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TEDxDF - Daniel Granatta - Digital Invaders

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Well, it is very exciting to be here I am really scared, I don't know if opening the event is really my thing. I hope we all eventually find an interesting point of agreement on what we will learn today. I work in advertising, a profession with a not-so good reputation, in fact, I brought this quote, a local joke for us publicists, "Don't tell my mother I work in advertising, she thinks I play the piano in a brothel" I will talk about advertising, not about what it is, but what I would like it to be especially in a country like Mexico. I based this talk on an invitation I will leave until the end, But especially, I based it into two lines of argumentation: one is the opportunity brands have to trascend beyond the products and the services they offer. and the need to develop multi-disciplinary talent to achieve that. I think this is important and necessary, so Mexico does not go through the same thing that happened to this guy who sent a letter to a newspaper in Spain, which tells how the Spanish government heavily invested in scholarships on him, and in the end he never found a job that was related to his studies in Spain, so he had to emigrate to Belgium, and is a productive citizen now. Besides from money and scholarships, Mexico is a country with an extraordinary and creative talent, but this talent is not being taken care of, and is not being cultivated, so it will end up migrating somewhere else or will stall and end up rotting. I here have this doll, it's one of the most valuable things I have. If my house burned in fire, this would probably be one of the first things I'd save. The students from Digital Invaders made these dolls for all the teachers that had taught the second generation. We just founded them on our desks. They are very valuable, not only because they actually made them, but because the doll was inside a box, you can't see it very well, where they all wrote their feelings about what they had learned during the 3 month course. It filled me up with joy. They thanked the professional learning but mostly the personal learning. they said they were surprised with how broad their view of things was after 3 months. I really value this box. because it treasures unique moments of my life. Digital Invaders is a school founded by the agency I work for we wanted to make the company grow and we were looking for talent, but could not find it, so we decided to create it. So we offered free 3 month courses so talent would approach to us through them. Some stayed with us at the agency, some went somewhere else, but at least, we sow the seeds of change. Teaching is one of the many things I have done in my life. I am a conglomerate of strange things. I came into the world of advertising through the world of technology. I studied engineering. I made things people used. But one day, it turned out to be more interesting to me, to ask myself why would people use or not something I had made. I needed more answers to answer that question. I decided to study anthropology. I don't know why because I like architecture. There is a very interesting issue: being a foreigner in Mexico. We can never explain mexicans the fascination Mexico exerts on us. This fascination is a form of auto-defense so we don't interprete rationally images like this one, in Saltillo. I think this represents the "magical Mexico". A house whose first floor has a door into the void. If I try to understand this, my head explodes, but speaking out from fascination I say, " Oh it's Mexico!", "I'ts cool", and then I enjoy it. Saltillo is relevant to me because it hosts the agency where I work, group W. I arrived there 4 years ago. My first proyect was for a deodorant brand. I discovered that advertising nights can be long and slow, and you need an outlet to be able to escape those moments of mental lapse. My outlet was a comic called "Black horse": a story of zombies, love, sex, bizarre and esoteric characters. I found it very useful as a relief at 4 a.m. Two years later, after some more deodorant campaigns, we found ourselves on this list. We were the fourth most awarded agency in the world, from Saltillo. I didn't bring this chart to say "look how great we are", but because probably 99% of the people here, didn't know this. The normal, understandable and admirable thing is you didn't know, because advertising doesn't interest anybody. That only interests advertisers. (A crazy laugh out there) By developing deodorant campaigns, what I do is try to influence you to make a decision in a particular time and area: the deodorant aisle of Guadalajara pharmacies. A little sad, isn't it? This has to do a lot with the form in which brands adress people. Brands don't adress people as individuals, but as numbers, targets, consumers… that's a horrible word to me. I think Facebook's banners are a good example of how wrong advertising is. Supposedly, everything you see there are things that interest you. I am never interested in any of them, and I think the context in which advertising works can be explained with this story. This is the room's door in the hospital were my father passed away. They found out he had an advanced pancreas cancer in 2008, he passed away three months later. And throughout all the process, the question my mother and I had was: why? The doctors would answer with a scientific and medical reasoning how the disease had developed, and how the body was being affected. But that was not what we were asking. What I was asking was: why him? Why do I have to go through this? Even though we both responded to a "why", we were speaking in different languages. I found emotional and intellectual shelter in a movie called "The fountain". It is a beautiful love story in which a doctor finds the recipe for eternal life to save his wife, she has a brain tumor. but he is always seconds late, and he can't understand that the way of being with her is not by being inmortal, or by trying to resucitate her, but by dying so to join her. I always thought this was a metaphor of how advertising works. Advertising and brands talk the way those doctors were talking to me. They hire agencies to transmit those messages, but the answers and reasons people need, are not given by them. I thought it would be interesting to make advertising a vehicle between what people want and what people need, especially in a country like Mexico where you can find pictures like this one: "Smoking is forbidden, without exception, in any area of this building, except for Mr. Governor, can't help on that! The Mexican society is completely disconnected from the politicians, unfortunately. No one sees politicians as change agents that could benefit myself as a person. That cynicism is in the end harmful, because that poster speaks more poorly of the person who put it than of the politicians. It is something like giving up completely instead of interacting with them. I asked myself again, Wouldn't it be interesting if advertising didn't only create consumption but helped in the recovery of spaces and the creation of values? Should all transactions between people and brands be measured in money? sure about that? Could people not access advertising the same way with the same expectations they have when they go to a movie theater? My answer would be yes. Considering that, I think brands have a unique function: profit and personal benefits, and are not looking at the context in which they live. That's why I brought this quote: "Brand advertising can no longer be left on the brand's hands, or on its advertising agencies". What brands think is all we want is to go to the World Cup. Purchase code, website raffle code, and go to the World Cup. They think we all want to go to South Africa. And damn, I don't want to go. All I want is go to an OXXO and buy my breakfast. In OXXO, a convenience store, you can find sensationalist newspapers like this. I personally hate them. I think the way they trivialize something so important as death is grothesque. Once in a while, interesting things happen in Saltillo. For example this article: A guy goes out with his friends to a cementery and his friends beat him out, they think he is dead so they bury him, but the guy is not dead and rises from the grave and scares some old ladies to death. Next day, the story continues with the story of the "fugitives"; next day, "they smoke pot on Bible", Every day, the man at the OXXO asked me: "why are you buying the newspaper if you always criticize it?" I told him I could not know how the story ended. That showed my need. I wanted to know how it all ended. I didn't want to go to the World Cup. I discovered this 3 months ago. I had an Ipad. I hadn't used it for 3 weeks. I think the value of things does not depend on how much they cost but on how much you want them. That's why sometimes you pay more to have your favorite artist's cd before anyone else. So I had this Ipad. and I decided to get something in exchange for the Ipad I was not using. Something remarkable for me. I got very varied offers. A girl offered 30 days of free sex in exchange for the Ipad. I asked her why did she want the Ipad, and she said it was for her boyfriend, whom she really loved. In the end, Jorge wrote to me. He is an illustrator from Monterrey, author of a comic, "Black Horse", the one I had been reading for the last 4 years. And I was like, wow, this is a good story to tell. How did I end up in a comic I read with an exchange that can't be payed with money? I think advertising can consist of that. Telling people things money can't buy, things that dreams can buy. Like this: Orange Rockcorps is an innitative of Orange, a telephone channel in the UK. They organised exclusive concerts with world-leading artists, in which you could not buy the tickets. You had to do 4 hours of volunteering in the poorest areas of London. That's how you could get the tickets. The plus of picking the rubble up was that the artists would be doing the same thing along with you. So that means you could spend 4 hours with your favorite artist. That's something money can't buy. And that would really move me. Not going to the World Cup. Some may say the English are very formal, organised and all. And yes, it could be. Everyone knows this girl: Ximena Navarrete, the current Miss Universe. What many of you don't know is Ximena won a runway contest organized by a deodorant brand 4 years ago. I'm not saying this is a cause-consecuence thing. But probably this moment in 2006 has something to do with the moment in 2010. Therefore I asked myself: If brands did something that could be the beggining of a platform so anyone can be Miss Universe, why can't brands encourage journalism, architecture or chemistry? There could be a Pulitzer or a Pritzker price within 4, 15, 20 or 40 years. Could be. I don't know. What I do know is that for this platform to have a real background, advertising is not enough. Advertising creates advertising, and that leads us to the deodorants aisle in Guadalajara pharmacies. That's what we learned at school, teaching. You don't have to see what others do but what others really are. That brings up interesting results. Here's Pit, a school teacher, and several students from the 3 generations that have passed through the school. They all have marketing and advertising profiles. That's why they went to this school. But what is it being generated here? More advertising. What happens if we see people for what they really enjoy doing. That is what people really are, they really are not what they do. Then we have that Pit is not a marketer, he is really an architect. The other one is a ballet dancer, the other one is a musician. If you looked at the profiles, the results would be much more interesting. It would be something indefinite I can't name, but I think this is potentially more interesting, and this generates projects like the one some students at the school did. Four of the students were locked down in school for 2 days in a row, without getting any sleep, to draw all the things people sent them via twitter, facebook or e-mail, meanwhile some web cameras recorded them. Behind the 4 students drawing there was a staff taking care of the transmission cameras seeing what came next. In the end they realized they were working all together, doing something different Doing something different than that they had arrived to school for. They were all different. 15 different profiles. This was interesting because the way the audience connected was spectacular. They had thousands of visits and interactions. They showed that in order to connect with people in an honest way, an advertising agency is not always needed. I think this is a great time to work in advertising as a tool, but I especially think it is a great time for not being sure about anything. Speaking of education particularly. It is said that this is a technological and digital world and that we are dehumanizing. I think it is quite the opposite. We are now more human than ever, and what technology does is to encourage this in a supersonic speed. I think the pictures of a party in Facebook will never be as fun as being on the party itself. What technology allows us is to live in a more mixed world. A world of genders, races, disciplines. And this is what allows us to be a little more "Leonardos". Knowing a lot from something, and a little from many other things in order to be better in that what we are. That is helpful when cultivating talent. To polish people up in what they already are and to teach them more things so they are better. An example is when football players train ballet to excercise their coordination, flexibility, but all above, discipline and respect for the "contrary". The reward is, I think rejuvenation. I feel much younger now than 10 years ago. I think this sentence sums it up nicely: "I'm not 40, I'm 18 with 22 years of experience". I get to the end of my dissertation. This is a poem by Maria Zambrano, a well-known spanish writer. It talks about how every single precious thing we have in life, at some point, was something else, and someone else was responsible for forging it and for sowing it. I think we all came to TEDxDF today, looking for ideas to take with us to our places, so a change can be made. And I think it's important not to lose sight of the fact that for these ideas to be planted, they need a talent in which they can detonate. So, basically, my invitation here is that talent, as well as air or water, is everywhere. Talent surrounds us. And you are all surrounded by "digital invaders" beggining with the person who is sitting right next to you. But we need to start looking at the people we have right next to us for what they are, and not for what they do. That way, with all the ideas we take home today, we can trigger a change. A small one first, because if we take everything and try to make it big, we'll see we won't be able to do so because we are alone. But by triggering a small group of people, and teaching them something, in return, this will allow us to be change agents and to be able to surprise someone else. Finally, this is my invitation for all of you today. If you want to change things, you need to let yourself be surprised. Let yourself be surprised to surprise. That's how we will all have a better place to live. For us and for those who come behind us. Thank you.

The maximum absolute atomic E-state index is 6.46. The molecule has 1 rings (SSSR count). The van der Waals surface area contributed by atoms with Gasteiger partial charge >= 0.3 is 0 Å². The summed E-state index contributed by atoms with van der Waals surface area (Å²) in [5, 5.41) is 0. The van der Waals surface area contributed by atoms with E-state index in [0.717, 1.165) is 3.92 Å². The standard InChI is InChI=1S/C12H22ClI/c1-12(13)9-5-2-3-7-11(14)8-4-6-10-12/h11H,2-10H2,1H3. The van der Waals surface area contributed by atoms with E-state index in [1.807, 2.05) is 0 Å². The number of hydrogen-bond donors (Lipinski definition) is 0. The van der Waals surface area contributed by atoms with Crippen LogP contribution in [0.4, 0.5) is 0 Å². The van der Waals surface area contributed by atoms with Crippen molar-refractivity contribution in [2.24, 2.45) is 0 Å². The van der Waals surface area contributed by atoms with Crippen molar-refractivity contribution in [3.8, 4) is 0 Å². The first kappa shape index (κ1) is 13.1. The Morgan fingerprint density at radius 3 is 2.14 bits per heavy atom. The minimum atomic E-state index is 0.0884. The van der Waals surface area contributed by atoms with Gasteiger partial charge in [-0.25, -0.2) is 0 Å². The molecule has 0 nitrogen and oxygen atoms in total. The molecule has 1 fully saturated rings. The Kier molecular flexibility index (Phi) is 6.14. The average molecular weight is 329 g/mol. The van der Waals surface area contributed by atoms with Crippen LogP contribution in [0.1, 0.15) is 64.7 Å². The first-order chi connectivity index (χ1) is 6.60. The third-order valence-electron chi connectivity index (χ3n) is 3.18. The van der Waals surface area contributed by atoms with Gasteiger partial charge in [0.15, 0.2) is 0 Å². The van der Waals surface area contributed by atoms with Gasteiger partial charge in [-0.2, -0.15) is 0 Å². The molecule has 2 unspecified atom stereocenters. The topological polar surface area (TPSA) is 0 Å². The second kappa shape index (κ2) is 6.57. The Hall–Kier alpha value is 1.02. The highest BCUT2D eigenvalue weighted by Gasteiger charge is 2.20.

Video Details

Duration: 17 minutes and 34 seconds
Year: 2010
Country: Mexico
Language: English
Producer: Matruska Films
Director: TEDxDF
Views: 193
Posted by: marigari on Jan 21, 2011

Nacido en Cáceres (España), donde aún tiene un Vic20 y un Commodore64, Daniel vive en Saltillo, una pequeña ciudad del norte de México a donde se mudó para ser Director Creativo de Grupo W, una agencia dedicada a "cosas" digitales. Posee un oscuro secreto (ya no cree en el destino) y cuando no está trabajando, disfruta de las piezas de Jimi Hendrix "1983 (a merman I should turn to be)" y "Moon, turn the tides... gently gently away" simplemente para recordar cómo era la Atlántida antes de hundirse.